We used very few vendors for our event because friends and family pitched in to officiate our wedding, DJ, make the cake, arrange the flowers, and decorate the entire barn day-of. Every detail was lovingly designed. The party didn’t stop after the wedding, either. Everyone reconvened the following day for a cook-out at my dad’s house, complete with a wiffle ball game and live music performed by my brother. Later that evening, we set off wish lanterns over the lake and had a giant group sleepover for the third night in a row.

The wedding was ultimately so much more than the little details (or as one guest said, “Pinterest on steroids”); the experience of collaborating with Adam to create an intentional day that involved so many of the people we love was truly healing. By the end of the weekend, there was a collective sense of pride regarding the event that everyone had a hand in, and new bonds were formed between family and friends. Our original vision was superseded tenfold. The wedding planning process was so joy-filled for us that I am considering beginning a career as a wedding planner so that I can facilitate similar experiences for engaged couples.

Additional information:
We got married in Ohio, but we were living in Colorado, home of the microbrew culture. So yes, we drove local Colorado beer that is not distributed in Ohio 22 hours across the country for the benefit of our deprived Midwestern loved ones.

A local artist in Colorado designed our invitations, which were a set of four coasters, and we also used rectangular coasters from New Belgium Brewing for RSVPs. The artist also designed our customized pint glass favors and our programs.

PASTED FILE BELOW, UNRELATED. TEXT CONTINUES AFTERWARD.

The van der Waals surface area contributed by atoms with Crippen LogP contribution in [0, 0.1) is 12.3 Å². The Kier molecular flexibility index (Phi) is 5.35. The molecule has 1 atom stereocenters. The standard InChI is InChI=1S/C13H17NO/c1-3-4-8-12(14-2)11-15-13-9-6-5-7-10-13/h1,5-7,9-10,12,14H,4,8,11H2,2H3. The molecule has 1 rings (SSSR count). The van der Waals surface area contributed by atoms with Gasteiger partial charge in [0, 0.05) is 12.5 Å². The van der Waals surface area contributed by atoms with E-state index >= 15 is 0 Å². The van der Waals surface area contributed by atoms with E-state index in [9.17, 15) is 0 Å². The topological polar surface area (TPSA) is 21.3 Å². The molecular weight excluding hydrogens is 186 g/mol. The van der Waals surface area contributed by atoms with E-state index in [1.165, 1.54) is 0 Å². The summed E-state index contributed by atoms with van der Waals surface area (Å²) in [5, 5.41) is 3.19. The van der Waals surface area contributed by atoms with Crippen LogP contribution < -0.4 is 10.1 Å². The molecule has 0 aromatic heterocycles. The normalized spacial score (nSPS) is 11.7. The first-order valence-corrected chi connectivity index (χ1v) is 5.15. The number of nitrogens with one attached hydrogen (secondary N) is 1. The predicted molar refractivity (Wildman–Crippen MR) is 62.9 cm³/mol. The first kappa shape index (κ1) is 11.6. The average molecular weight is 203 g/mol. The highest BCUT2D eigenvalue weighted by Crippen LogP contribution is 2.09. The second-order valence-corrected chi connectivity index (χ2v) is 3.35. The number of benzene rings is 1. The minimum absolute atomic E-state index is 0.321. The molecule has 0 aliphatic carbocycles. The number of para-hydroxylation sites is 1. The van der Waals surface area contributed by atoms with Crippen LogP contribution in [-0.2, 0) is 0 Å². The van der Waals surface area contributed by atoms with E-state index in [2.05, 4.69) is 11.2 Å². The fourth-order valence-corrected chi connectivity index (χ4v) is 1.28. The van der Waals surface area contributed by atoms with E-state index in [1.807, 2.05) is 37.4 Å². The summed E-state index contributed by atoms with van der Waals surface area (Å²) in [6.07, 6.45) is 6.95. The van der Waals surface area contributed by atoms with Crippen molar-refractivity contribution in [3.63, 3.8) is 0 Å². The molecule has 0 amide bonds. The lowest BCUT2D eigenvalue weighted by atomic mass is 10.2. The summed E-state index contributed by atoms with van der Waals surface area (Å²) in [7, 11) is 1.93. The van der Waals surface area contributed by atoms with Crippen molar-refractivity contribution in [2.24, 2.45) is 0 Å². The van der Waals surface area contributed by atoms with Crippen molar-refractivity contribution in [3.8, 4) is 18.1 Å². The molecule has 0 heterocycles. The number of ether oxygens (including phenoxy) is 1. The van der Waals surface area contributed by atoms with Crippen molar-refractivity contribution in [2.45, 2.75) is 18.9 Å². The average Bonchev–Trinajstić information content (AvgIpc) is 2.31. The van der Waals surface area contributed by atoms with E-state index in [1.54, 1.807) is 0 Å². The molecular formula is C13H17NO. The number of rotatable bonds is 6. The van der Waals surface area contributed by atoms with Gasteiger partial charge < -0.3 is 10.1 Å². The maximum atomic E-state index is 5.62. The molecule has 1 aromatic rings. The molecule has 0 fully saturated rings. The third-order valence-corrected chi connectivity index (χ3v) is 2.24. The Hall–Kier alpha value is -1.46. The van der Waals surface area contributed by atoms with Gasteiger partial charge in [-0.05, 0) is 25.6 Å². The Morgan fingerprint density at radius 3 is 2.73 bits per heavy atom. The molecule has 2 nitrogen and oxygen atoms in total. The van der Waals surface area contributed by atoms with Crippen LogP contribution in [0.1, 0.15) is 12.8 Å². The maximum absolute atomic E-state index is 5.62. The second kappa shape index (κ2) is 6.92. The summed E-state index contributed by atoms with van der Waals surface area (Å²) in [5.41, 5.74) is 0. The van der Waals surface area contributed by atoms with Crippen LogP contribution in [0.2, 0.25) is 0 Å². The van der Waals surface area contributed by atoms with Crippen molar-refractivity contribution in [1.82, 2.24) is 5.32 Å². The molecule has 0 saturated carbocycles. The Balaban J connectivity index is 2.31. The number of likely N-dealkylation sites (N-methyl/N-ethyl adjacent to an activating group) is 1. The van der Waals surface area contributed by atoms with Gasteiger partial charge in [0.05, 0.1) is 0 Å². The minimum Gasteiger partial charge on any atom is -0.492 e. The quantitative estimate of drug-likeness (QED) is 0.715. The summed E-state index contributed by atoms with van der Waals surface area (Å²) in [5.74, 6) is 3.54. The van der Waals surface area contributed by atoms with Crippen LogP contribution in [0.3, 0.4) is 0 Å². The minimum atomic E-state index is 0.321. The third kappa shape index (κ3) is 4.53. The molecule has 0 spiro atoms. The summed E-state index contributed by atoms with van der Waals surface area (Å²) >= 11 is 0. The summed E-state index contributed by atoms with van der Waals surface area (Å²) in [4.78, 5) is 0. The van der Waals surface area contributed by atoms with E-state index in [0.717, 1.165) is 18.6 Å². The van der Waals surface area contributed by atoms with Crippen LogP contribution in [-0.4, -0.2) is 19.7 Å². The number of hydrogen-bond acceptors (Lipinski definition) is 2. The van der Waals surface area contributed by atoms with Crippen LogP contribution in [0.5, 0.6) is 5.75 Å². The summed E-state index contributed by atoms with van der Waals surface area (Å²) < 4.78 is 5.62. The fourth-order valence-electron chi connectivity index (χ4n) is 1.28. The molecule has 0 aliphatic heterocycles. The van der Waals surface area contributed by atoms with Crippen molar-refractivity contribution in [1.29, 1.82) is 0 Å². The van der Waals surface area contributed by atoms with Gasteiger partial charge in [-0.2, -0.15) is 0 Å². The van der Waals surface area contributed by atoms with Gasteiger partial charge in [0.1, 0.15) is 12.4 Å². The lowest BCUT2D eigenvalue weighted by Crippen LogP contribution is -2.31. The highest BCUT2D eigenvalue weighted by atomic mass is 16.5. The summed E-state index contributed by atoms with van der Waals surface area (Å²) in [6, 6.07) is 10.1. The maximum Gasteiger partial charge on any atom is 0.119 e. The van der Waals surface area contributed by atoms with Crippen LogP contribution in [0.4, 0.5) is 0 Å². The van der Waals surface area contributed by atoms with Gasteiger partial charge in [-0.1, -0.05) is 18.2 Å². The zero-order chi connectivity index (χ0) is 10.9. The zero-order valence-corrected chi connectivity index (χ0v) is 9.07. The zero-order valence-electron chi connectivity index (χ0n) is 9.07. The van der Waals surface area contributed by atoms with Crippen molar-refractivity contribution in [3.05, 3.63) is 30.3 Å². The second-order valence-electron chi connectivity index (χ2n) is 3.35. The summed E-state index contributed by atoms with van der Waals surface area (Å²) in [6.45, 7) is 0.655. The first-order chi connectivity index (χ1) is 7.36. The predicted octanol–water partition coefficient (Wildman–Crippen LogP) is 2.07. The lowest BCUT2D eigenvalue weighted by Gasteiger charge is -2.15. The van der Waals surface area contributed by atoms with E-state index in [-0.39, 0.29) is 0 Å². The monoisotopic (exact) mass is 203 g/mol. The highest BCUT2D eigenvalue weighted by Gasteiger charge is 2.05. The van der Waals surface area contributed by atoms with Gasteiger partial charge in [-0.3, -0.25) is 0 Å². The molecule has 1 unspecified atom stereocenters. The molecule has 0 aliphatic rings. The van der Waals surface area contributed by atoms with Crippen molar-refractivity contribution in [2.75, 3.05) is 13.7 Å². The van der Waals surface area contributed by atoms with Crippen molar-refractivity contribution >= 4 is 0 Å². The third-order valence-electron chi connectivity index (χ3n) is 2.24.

We read poetry and feminist theory during our ceremony. (Yes, I have a Masters in Women’s Studies.) We also had same sex couples dance down the aisle together, and we made a statement for marriage equality. To end our ceremony, two friends played guitar and led the pack of guests back to the barn for the reception.

Adam and I both changed our last names together. We took his mom’s name because it is a nice middle ground, and we wanted to honor her role in our lives.

I asked the bridesbabes to wear red shoes, lipstick, and nail polish because I thought it looked fierce

All of my friends, moms, and grandmas gifted me a tea cup before the wedding. I now have this wonderful mixed up set that we displayed at the wedding.

We are both vegetarians, so our wedding was meat free.

We had an awesome team of self-starting women photographers/videographers. When we pulled up, my sister hopefully asked if they were a girl band that had come to perform.

I gave Adam a ginkgo tree for the wedding, which we planted in a park nearby. We both have matching wedding bands with ginkgo leaves on them, which we had designed by a local artist during our honeymoon in New Zealand.

Our families thought we were a little crazy before the wedding, but now they feel so proud of the offbeat, alternative, community-oriented event.